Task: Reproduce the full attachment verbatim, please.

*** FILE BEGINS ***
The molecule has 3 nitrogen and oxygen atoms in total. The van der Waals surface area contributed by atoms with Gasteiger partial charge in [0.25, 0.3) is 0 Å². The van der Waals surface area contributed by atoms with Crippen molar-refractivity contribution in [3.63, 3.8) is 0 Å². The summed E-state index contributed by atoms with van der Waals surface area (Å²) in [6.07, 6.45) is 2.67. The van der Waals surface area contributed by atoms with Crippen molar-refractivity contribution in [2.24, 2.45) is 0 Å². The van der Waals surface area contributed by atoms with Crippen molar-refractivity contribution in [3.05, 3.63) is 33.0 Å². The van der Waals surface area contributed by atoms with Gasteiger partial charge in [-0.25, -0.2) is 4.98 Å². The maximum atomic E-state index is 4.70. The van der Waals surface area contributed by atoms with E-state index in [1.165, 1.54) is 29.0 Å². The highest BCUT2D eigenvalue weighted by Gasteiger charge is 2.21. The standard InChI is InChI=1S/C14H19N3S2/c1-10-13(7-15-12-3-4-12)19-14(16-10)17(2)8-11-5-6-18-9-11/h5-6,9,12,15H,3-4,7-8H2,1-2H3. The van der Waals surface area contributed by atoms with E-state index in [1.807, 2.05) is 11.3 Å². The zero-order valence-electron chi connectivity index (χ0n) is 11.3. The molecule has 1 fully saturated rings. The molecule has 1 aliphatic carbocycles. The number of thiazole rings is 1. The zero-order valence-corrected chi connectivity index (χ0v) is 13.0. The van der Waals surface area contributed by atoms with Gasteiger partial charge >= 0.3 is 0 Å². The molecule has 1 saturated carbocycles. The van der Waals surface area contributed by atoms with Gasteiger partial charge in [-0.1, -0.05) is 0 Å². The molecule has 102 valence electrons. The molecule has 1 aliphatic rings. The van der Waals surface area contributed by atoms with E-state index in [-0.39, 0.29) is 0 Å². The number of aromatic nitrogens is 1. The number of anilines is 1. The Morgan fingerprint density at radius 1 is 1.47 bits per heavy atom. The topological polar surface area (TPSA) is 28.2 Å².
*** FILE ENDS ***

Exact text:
The molecule has 3 nitrogen and oxygen atoms in total. The van der Waals surface area contributed by atoms with Gasteiger partial charge in [0.25, 0.3) is 0 Å². The van der Waals surface area contributed by atoms with Crippen molar-refractivity contribution in [3.63, 3.8) is 0 Å². The summed E-state index contributed by atoms with van der Waals surface area (Å²) in [6.07, 6.45) is 2.67. The van der Waals surface area contributed by atoms with Crippen molar-refractivity contribution in [2.24, 2.45) is 0 Å². The van der Waals surface area contributed by atoms with Crippen molar-refractivity contribution in [3.05, 3.63) is 33.0 Å². The van der Waals surface area contributed by atoms with Gasteiger partial charge in [-0.25, -0.2) is 4.98 Å². The maximum atomic E-state index is 4.70. The van der Waals surface area contributed by atoms with E-state index in [1.165, 1.54) is 29.0 Å². The highest BCUT2D eigenvalue weighted by Gasteiger charge is 2.21. The standard InChI is InChI=1S/C14H19N3S2/c1-10-13(7-15-12-3-4-12)19-14(16-10)17(2)8-11-5-6-18-9-11/h5-6,9,12,15H,3-4,7-8H2,1-2H3. The van der Waals surface area contributed by atoms with E-state index in [1.807, 2.05) is 11.3 Å². The zero-order valence-electron chi connectivity index (χ0n) is 11.3. The molecule has 1 fully saturated rings. The molecule has 1 aliphatic carbocycles. The number of thiazole rings is 1. The zero-order valence-corrected chi connectivity index (χ0v) is 13.0. The van der Waals surface area contributed by atoms with Gasteiger partial charge >= 0.3 is 0 Å². The molecule has 1 saturated carbocycles. The van der Waals surface area contributed by atoms with Gasteiger partial charge in [-0.1, -0.05) is 0 Å². The molecule has 102 valence electrons. The molecule has 1 aliphatic rings. The van der Waals surface area contributed by atoms with E-state index in [-0.39, 0.29) is 0 Å². The number of aromatic nitrogens is 1. The number of anilines is 1. The Morgan fingerprint density at radius 1 is 1.47 bits per heavy atom. The topological polar surface area (TPSA) is 28.2 Å².